# Thread: N-th Root Irrationality Proof

1. ## N-th Root Irrationality Proof

Hey all, any help with the following proof would be appreciated:

The real number n-th root of 2 is irrational.

A similar proof, which says that the square root of 2 is irrational, is proved in the following way by contradiction:

Assume sqroot(2) = m/n for some m,n in Z (integers)
Since it is rational, you can assume m and n have no common factors.
2 = m^2 / n^2 implies m / n = 2n / m
This means n divides m, but that means sqroot(2) is an integer, which is a contradiction.

At our disposal, we have the fact that:
-The real numbers sqroot(2) is irrational
-If r in the Naturals is not a perfect square, then sqroot(r) is irrational
-Let m and n be nonzero integers. Then (m/n)*sqroot(2) is irrational

Thanks for the help!

2. Originally Posted by jstarks44444
Hey all, any help with the following proof would be appreciated:

The real number n-th root of 2 is irrational.

A similar proof, which says that the square root of 2 is irrational, is proved in the following way by contradiction:

Assume sqroot(2) = m/n for some m,n in Z (integers)
Since it is rational, you can assume m and n have no common factors.
2 = m^2 / n^2 implies m / n = 2n / m
This means n divides m, but that means sqroot(2) is an integer, which is a contradiction.

At our disposal, we have the fact that:
-The real numbers sqroot(2) is irrational
-If r in the Naturals is not a perfect square, then sqroot(r) is irrational
-Let m and n be nonzero integers. Then (m/n)*sqroot(2) is irrational

Thanks for the help!
The following result is very useful:
$gcd(r,s)=1 \Rightarrow gcd(r^n,s^n)=1\, for \, all\, n \in \mathbb{Z}$.

Try to prove the above and then:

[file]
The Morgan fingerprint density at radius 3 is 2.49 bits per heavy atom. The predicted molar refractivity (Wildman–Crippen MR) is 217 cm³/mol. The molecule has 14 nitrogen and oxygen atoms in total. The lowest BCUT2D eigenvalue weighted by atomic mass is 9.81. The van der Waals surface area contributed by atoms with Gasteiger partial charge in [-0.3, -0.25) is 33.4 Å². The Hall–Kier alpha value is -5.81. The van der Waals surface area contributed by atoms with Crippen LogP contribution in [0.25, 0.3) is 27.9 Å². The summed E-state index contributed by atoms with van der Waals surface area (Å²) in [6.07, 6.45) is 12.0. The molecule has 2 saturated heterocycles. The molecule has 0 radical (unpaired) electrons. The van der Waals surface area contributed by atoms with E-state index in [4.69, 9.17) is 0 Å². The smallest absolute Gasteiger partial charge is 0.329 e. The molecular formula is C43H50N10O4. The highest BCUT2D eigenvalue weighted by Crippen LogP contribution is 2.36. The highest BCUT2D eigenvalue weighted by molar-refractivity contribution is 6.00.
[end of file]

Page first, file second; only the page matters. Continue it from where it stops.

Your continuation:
assume $2^{\frac{1}{n}}=r/s;\, r,s \in \mathbb{Z};\, gcd(r,s)=1$

from the above $2=\frac{r^n}{s^n} \Rightarrow s^n|r^n \Rightarrow \, gcd(r^n,s^n)=s^n=1 \Rightarrow s=1 \Rightarrow 2^{\frac{1}{n}} \in \mathbb{Z}$ which is obviously wrong.

3. Here is an overkill! You have already proven that √2 is irrational.
Now suppose there exist $p,q$ such that $2^{\frac{1}{m}} = \frac{p}{q}$, for $m \ge 3$ then:

$2^{\frac{1}{m}} = \frac{p}{q} \Rightarrow 2 = \frac{p^m}{q^m} \Rightarrow 2q^m = p^m \Rightarrow q^m+q^m = p^m, ~~ m \ge 3$

which contradicts Fermat's Last Theorem, and hence the conclusion.

4. The following statement, which is a generalization, is true " $a^{\frac{1}{m}}$ where $a,m\in\mathbb{N}$ is rational if and only if $a^{\frac{1}{m}}$ is an integer[/tex]" this can be seen as a corollary of the fact that the only rational algebraic integers are integers themselves. The proof is simple and basically follows from the rational root theorem. So, $2^{\frac{1}{n}}$ is never rational since it's never an integer since $1<2^{\frac{1}{n}}<2$ for $n\geqslant 2$.

5. Originally Posted by TheCoffeeMachine
Here is an overkill! You have already proven that √2 is irrational.
Now suppose there exist $p,q$ such that $2^{\frac{1}{m}} = \frac{p}{q}$, for $m \ge 3$ then:

$2^{\frac{1}{m}} = \frac{p}{q} \Rightarrow 2 = \frac{p^m}{q^m} \Rightarrow 2q^m = p^m \Rightarrow q^m+q^m = p^m, ~~ m \ge 3$

which contradicts Fermat's Last Theorem, and hence the conclusion.
i had never ever thought of it that way!!!

6. Originally Posted by abhishekkgp
i had never ever thought of it that way!!!
Yes, because that was the first corollary of FLT that I thought of too.